Reading Is Fundamental
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Lets Read as a Family!

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Advice & Tips:                                                                [back to index] [PDF version]
Tips for Reading Aloud With Toddlers

Read aloud so toddlers can:

  • Continue to associate reading with warm, pleasant feelings while learning about words and language.
  • Expand their listening skills.
  • Build their vocabularies with words they understand and can use.
  • Consider books as fun and valuable play materials.
  • Link pictures and stories in books to the real world.
  • Gain a sense of competence by "mastering" repetitive rhymes and phrases.
  • Begin creating pictures in their minds while listening to stories.
  • Begin understanding print concepts, such as, pictures and print as symbols for real things and that we read words, not pictures.

Choose books that toddlers like:

  • Toddlers are learning to cope with feelings. Look for books with characters handling typical emotions and experiences.
  • Toddlers feel competent when they can participate. Read books with rhymes and predictable words they can remember.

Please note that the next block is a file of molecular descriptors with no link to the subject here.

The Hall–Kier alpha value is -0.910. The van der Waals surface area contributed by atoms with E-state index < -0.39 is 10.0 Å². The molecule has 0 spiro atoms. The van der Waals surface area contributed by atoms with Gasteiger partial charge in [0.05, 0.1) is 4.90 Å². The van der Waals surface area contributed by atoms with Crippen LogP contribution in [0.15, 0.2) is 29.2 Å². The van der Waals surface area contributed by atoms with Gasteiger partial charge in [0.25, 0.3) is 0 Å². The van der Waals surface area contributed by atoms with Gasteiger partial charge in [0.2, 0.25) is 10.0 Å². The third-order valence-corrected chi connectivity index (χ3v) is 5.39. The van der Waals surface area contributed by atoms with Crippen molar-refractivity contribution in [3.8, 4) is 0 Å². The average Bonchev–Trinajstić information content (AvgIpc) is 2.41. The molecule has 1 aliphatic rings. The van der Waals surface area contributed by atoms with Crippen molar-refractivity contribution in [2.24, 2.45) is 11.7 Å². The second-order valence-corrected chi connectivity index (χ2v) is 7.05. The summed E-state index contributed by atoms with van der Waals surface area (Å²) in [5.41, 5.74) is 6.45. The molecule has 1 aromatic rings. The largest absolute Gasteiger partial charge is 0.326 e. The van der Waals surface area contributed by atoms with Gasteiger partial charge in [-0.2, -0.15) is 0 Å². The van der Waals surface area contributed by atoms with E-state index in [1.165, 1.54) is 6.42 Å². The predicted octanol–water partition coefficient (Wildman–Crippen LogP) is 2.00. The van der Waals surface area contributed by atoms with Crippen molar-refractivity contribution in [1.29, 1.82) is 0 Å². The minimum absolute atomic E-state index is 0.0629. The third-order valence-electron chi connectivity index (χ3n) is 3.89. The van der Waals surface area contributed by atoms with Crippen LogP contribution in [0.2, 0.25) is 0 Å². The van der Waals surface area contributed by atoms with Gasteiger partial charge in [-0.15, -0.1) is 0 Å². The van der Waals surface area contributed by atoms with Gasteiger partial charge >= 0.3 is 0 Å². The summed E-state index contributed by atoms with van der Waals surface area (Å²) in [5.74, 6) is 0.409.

• Toddlers can pay attention — for a while — if they are interested. Read picture storybooks with brief, simple plots and only a few words per page.
  • Toddlers are curious. Read books about special interests and books about new people, places, and events.
  • Toddlers are increasing their vocabularies and listening skills. Read books a few levels above their current vocabulary that introduce new words and ideas. Also look for books with lots of pictures of things to name.
  • Toddlers are beginning to make sense of concepts such as size, color, shape, and time. Read simple picture-concept books that reinforce their learning.
  • Toddlers are learning self-help skills. Read books about daily routines such as using the toilet, washing hands, and taking a bath.
  • Toddlers are doers. Read books with flaps to lift and textures to feel.

Try these read-aloud tips:

  • Read the same books again and again, if asked. A toddler will let you know when he or she has had enough of a book.
  • Read slowly so the toddler can make sense of what's happening in a story.
  • Offer crayons and paper to occupy the toddler who finds it easier to listen when he or she is busy.
  • Vary your voice to fit the characters and plot.
  • Use puppets and other props related to the story.
  • Repeat interesting words and phrases.
  • Stop often to comment, ask questions, and look closely at the illustrations.
  • Encourage a toddler to join in: turn pages, name things in pictures, make sounds, repeat rhymes and phrases, and think about what might happen next.
  • Talk about the pictures and point out details a toddler might miss.
  • Talk about the book and how it relates to a toddler's real life experiences.





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